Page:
Grocery Stores Auction Off Old Food
Expired, damaged groceries sold to the highest bidder.
Web2Carz Contributing Writer
Published: August 27th, 2012
Expiration dates are handed down from the USDA, which encourages (but doesn't require) manufacturers to print the dates on packaging.
roceries are pretty expensive—it seems every week when we do our weekly shopping, we spend way more than we want to and don't get much in return. But now, some grocery stores are exploring a way to offer savings to their customers while at the same time saving themselves from losing money. How? Why, by auctioning off expired or damaged foods, of course.
It's not nearly as gross as it initially sounds, though. Every year, U.S. grocers waste $10 to $15 billion in unsold products—foods that are damaged, discontinued, seasonal, or just near their expiration date. So some stores have paired up with auction houses to sell off product at bargain prices—chicken at just over a dollar a pound or granola cereal for $1.50 (which is a steal, as it's usually upwards of $5 per box).
It's not illegal to sell most expired food, but thanks to those printed numbers on packaging, most Americans live and die by those sell-by dates and feel a bit squeamish buying "old" food. But what most people don't know is that those expiration dates are handed down by the USDA, which encourages manufacturers to put those dates on the packages. Thing is, the dates only indicate quality, not safety. For example, if you buy yogurt and eat it four or five days after the sell-by date, chances are you won't get sick. The only food that dates are required to be printed on is baby formula.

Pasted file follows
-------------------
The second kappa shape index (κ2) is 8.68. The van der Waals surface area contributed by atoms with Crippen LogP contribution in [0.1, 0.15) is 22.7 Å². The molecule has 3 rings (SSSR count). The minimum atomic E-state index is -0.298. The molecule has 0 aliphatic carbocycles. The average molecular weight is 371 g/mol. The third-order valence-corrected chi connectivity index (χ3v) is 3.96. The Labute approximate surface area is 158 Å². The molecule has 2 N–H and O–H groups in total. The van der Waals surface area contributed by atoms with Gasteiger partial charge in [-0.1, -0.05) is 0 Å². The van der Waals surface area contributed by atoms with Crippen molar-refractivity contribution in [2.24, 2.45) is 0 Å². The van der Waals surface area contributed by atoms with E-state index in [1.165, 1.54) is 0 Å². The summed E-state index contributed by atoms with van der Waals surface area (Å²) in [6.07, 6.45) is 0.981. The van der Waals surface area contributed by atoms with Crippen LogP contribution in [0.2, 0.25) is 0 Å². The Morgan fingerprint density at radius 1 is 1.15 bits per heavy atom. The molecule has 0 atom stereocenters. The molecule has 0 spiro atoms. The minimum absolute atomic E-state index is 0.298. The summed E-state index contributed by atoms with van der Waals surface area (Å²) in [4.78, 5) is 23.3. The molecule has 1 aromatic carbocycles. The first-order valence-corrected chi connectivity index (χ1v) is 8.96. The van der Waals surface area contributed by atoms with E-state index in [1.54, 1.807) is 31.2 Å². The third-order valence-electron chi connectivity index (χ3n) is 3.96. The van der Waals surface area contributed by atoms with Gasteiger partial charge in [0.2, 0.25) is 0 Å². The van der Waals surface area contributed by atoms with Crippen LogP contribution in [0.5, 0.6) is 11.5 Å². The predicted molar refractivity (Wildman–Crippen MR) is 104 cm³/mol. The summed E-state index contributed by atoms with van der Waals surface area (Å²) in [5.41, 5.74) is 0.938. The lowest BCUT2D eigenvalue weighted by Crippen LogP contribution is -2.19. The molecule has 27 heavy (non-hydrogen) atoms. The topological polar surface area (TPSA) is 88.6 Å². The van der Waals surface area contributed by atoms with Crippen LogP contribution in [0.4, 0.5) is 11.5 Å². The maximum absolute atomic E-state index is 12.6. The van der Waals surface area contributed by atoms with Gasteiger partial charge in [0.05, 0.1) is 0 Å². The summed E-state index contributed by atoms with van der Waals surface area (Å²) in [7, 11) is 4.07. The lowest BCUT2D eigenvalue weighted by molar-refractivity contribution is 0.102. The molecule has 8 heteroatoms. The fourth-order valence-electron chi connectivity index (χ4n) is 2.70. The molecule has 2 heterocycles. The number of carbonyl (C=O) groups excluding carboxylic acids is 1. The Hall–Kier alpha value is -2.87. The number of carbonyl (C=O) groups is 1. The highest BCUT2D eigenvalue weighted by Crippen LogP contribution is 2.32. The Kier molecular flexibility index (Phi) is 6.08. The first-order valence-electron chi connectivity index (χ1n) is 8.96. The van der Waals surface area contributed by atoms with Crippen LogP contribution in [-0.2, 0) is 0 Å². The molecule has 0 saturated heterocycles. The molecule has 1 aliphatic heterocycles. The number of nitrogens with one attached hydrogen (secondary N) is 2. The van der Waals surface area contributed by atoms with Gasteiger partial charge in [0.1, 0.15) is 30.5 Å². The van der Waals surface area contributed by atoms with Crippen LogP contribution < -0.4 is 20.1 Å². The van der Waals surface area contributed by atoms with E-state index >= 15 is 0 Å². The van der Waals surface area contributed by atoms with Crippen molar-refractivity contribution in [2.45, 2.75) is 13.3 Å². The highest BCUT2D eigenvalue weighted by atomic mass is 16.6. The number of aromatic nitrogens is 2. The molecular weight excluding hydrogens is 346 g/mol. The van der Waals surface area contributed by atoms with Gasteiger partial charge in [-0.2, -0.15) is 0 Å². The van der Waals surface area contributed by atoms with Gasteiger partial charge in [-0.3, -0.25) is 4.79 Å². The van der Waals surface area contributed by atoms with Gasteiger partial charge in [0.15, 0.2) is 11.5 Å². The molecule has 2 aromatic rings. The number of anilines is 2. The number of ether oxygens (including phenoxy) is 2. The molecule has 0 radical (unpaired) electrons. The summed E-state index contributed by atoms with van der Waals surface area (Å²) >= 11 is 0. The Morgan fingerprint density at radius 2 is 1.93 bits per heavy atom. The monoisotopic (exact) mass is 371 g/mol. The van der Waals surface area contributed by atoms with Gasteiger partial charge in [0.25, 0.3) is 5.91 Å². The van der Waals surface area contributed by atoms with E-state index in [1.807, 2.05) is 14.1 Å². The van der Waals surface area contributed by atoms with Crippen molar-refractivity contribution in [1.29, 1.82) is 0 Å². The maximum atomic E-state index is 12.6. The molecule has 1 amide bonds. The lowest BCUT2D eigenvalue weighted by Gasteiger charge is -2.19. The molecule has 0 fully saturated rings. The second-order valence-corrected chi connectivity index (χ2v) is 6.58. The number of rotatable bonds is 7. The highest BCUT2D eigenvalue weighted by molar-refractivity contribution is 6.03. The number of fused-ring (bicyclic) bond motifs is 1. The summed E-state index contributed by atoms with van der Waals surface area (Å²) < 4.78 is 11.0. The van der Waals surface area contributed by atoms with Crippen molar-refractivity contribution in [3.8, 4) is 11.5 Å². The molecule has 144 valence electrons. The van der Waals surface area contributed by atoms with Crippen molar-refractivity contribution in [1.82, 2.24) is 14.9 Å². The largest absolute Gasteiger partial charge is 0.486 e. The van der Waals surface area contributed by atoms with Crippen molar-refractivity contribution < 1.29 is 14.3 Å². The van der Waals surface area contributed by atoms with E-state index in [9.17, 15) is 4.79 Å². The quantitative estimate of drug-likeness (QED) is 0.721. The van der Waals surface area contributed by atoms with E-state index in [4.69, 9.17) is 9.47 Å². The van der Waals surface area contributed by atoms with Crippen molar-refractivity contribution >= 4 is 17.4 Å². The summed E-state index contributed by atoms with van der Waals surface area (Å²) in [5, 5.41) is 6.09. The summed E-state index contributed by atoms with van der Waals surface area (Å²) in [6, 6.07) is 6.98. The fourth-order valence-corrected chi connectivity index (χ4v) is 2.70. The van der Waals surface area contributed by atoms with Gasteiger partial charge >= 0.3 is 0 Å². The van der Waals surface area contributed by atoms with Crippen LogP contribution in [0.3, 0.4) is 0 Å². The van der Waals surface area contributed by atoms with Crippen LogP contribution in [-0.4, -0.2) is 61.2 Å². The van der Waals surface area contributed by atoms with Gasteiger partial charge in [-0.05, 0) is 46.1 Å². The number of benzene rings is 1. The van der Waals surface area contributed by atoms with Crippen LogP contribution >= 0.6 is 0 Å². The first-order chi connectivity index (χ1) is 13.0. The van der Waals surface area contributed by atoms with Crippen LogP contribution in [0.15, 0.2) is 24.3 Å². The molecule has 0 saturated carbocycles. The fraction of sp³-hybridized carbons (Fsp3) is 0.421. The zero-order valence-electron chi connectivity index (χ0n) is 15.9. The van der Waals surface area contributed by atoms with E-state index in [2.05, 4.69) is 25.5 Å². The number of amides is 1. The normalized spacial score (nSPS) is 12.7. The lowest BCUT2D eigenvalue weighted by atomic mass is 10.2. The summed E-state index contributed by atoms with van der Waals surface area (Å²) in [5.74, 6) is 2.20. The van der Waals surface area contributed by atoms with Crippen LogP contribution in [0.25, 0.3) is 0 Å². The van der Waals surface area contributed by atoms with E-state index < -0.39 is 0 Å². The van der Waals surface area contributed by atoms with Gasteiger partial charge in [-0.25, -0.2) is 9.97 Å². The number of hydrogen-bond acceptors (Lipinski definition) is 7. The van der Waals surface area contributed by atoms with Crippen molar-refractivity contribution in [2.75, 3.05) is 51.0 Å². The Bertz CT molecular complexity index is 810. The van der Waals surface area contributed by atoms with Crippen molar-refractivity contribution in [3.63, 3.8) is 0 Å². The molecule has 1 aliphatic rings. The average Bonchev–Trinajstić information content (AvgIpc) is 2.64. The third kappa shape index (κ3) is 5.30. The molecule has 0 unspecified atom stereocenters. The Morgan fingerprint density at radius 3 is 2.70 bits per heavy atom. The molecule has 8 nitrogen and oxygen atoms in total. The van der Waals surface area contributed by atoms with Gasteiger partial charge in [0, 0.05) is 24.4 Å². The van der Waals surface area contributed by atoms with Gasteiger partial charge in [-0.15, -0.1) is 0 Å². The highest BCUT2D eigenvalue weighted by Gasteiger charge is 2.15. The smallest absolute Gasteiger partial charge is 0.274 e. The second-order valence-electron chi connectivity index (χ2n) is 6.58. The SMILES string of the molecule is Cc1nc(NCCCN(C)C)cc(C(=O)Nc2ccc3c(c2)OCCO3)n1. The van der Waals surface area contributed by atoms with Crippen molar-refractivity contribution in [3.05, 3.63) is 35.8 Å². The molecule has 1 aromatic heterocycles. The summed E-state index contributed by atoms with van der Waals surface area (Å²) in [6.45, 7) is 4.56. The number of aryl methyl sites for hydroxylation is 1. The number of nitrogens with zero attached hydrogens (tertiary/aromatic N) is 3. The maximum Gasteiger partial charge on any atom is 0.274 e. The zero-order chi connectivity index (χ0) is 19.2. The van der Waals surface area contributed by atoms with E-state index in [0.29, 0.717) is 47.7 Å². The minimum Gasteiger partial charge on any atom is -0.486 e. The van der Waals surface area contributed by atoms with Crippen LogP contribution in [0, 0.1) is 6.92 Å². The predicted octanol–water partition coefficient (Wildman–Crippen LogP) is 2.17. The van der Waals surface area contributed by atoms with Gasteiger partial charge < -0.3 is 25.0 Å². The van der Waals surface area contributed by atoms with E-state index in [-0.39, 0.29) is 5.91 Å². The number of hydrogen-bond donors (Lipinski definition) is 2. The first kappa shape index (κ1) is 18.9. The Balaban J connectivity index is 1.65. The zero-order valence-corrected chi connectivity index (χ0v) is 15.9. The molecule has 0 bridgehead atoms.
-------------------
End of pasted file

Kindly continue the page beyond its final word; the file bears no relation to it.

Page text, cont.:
And those dates can cause massive losses for supermarkets, which often pull items when they're near the expiration date, rather than once they hit the expiration date—the logic being that they want customers to always buy the "freshest" foods, rather than buy "almost too old to sell" food.
People that attend grocery auctions seem to like it, too. "I can tell you we've been coming a long time; I've never gotten anything bad," says Dave Ring, a grocery-auction veteran. He says he doesn't put too much stock into expiration dates.
And as for the safety? One chemist tested samples of the auctioned food for bacteria and found, unsurprisingly, that there was nothing scary in the old food.
Would you buy groceries from a grocery auction?